Parking lots and spaces are a necessary evil of city living. They can be hard to find, take up a lot of valuable space and are symbols of their car-dependent stepchild, the suburb. Yet parking spots always seem to be in demand. A mix of new attitudes, needs and technology, however, is challenging the status quo of how and why we park in cities.
Take, for instance, the recent news that demand for parking spaces at rental apartment buildings in downtown Chicago have fallen significantly in the past three years, part of a decade-long slide in demand, according to Crain’s Chicago Business. While it’s not entirely clear why demand is dropping (condo developers continue to offer a space for every owner), there are some broad trends that indicate America’s love for cars -- and spaces to park them -- may have finally maxed out.
Young Americans no longer are as devoted to cars as their parents and grandparents once were. The average annual number of vehicle miles traveled by young people (ages 16-34) in the U.S. decreased by 23 percent between 2001 and 2009. It seems more Americans are commuting by public transit. It also seems Americans are buying fewer cars. Yes, auto sales have crept back up since 2008 to more than 14.4 million annually, but that’s still far below the annual average of nearly 17 million cars sold during the nine years leading up to the recession.
With Americans driving fewer cars and more commuters opting to bike, use public transit or telecommute, demand for parking will drop over time, predicts The Washington Post. Until that moment arrives, however, cities are beginning to look at new technologies that make it easier to find a parking spot in congested downtowns. So-called smart parking changes the price of a parking space based on demand. Smart parking is considered so promising that IBM, the Citi banking group and Streetline, a wireless software firm, have partnered to provide $25 million in financing to cities that plan to adopt the technology.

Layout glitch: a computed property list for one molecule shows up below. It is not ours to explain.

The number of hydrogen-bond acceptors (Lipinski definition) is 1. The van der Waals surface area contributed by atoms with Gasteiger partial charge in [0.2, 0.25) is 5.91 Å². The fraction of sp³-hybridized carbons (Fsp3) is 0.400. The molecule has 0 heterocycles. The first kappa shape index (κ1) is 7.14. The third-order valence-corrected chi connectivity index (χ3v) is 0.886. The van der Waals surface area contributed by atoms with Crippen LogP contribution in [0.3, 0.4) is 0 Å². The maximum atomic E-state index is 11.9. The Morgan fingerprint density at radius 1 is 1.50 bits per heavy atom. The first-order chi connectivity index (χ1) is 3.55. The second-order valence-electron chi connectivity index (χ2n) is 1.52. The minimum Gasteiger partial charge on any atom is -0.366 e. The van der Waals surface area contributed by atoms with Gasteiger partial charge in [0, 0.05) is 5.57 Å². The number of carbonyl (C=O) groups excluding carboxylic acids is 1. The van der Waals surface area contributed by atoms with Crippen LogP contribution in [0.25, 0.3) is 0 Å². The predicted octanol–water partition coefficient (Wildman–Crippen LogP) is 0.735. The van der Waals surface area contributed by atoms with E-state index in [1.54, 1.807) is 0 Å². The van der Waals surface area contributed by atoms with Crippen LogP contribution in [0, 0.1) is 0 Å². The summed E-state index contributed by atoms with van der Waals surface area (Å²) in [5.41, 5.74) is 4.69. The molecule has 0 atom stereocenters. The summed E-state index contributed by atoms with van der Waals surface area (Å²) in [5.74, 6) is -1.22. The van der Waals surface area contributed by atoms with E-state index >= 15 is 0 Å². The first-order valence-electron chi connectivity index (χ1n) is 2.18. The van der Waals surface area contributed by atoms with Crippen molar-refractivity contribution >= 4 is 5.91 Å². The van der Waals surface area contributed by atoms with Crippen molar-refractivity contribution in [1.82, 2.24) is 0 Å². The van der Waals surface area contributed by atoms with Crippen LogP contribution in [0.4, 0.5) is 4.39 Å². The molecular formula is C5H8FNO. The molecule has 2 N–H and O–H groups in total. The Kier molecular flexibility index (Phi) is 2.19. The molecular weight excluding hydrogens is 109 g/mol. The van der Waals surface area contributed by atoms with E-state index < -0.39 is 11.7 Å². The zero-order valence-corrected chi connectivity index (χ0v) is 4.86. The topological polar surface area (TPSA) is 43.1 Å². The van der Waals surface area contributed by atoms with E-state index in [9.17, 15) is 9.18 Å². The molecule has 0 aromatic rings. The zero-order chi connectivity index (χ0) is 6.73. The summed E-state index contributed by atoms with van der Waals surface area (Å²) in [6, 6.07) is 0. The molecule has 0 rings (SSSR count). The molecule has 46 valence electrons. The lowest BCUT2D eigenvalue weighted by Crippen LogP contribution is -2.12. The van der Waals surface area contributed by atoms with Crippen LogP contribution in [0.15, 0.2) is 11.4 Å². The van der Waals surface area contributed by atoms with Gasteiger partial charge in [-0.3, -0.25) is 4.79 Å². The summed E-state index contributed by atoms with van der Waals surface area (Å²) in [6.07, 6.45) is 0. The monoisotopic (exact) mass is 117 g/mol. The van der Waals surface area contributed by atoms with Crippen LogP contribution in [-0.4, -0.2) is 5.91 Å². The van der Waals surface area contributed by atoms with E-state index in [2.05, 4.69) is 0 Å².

So what does a city do with a potential parking space surplus? Some have already begun to reconfigure streets so that what were once parking spaces are now bike lanes. On weekends, municipal parking lots in many cities become community farmers markets or sites for temporary events, such as a concert or craft show.
But if you think parking spaces and lots in cities will gradually disappear, think again. Eran Ben-Joseph, author of Rethinking a Lot: The Design and Culture of Parking, estimates there are 500 million surface-lot parking spaces in the U.S., covering an area that is larger than Puerto Rico. They are ugly, environmentally unfriendly, waste space and are very cheap to build. Just because we’re stuck with them, however, doesn’t mean they can’t be “modest paradises,” Ben-Joseph writes. “Designed with conscious intent, parking lots could actually become significant public spaces, contributing as much to their communities as great boulevards, parks or plazas.”
Homepage photo via Shutterstock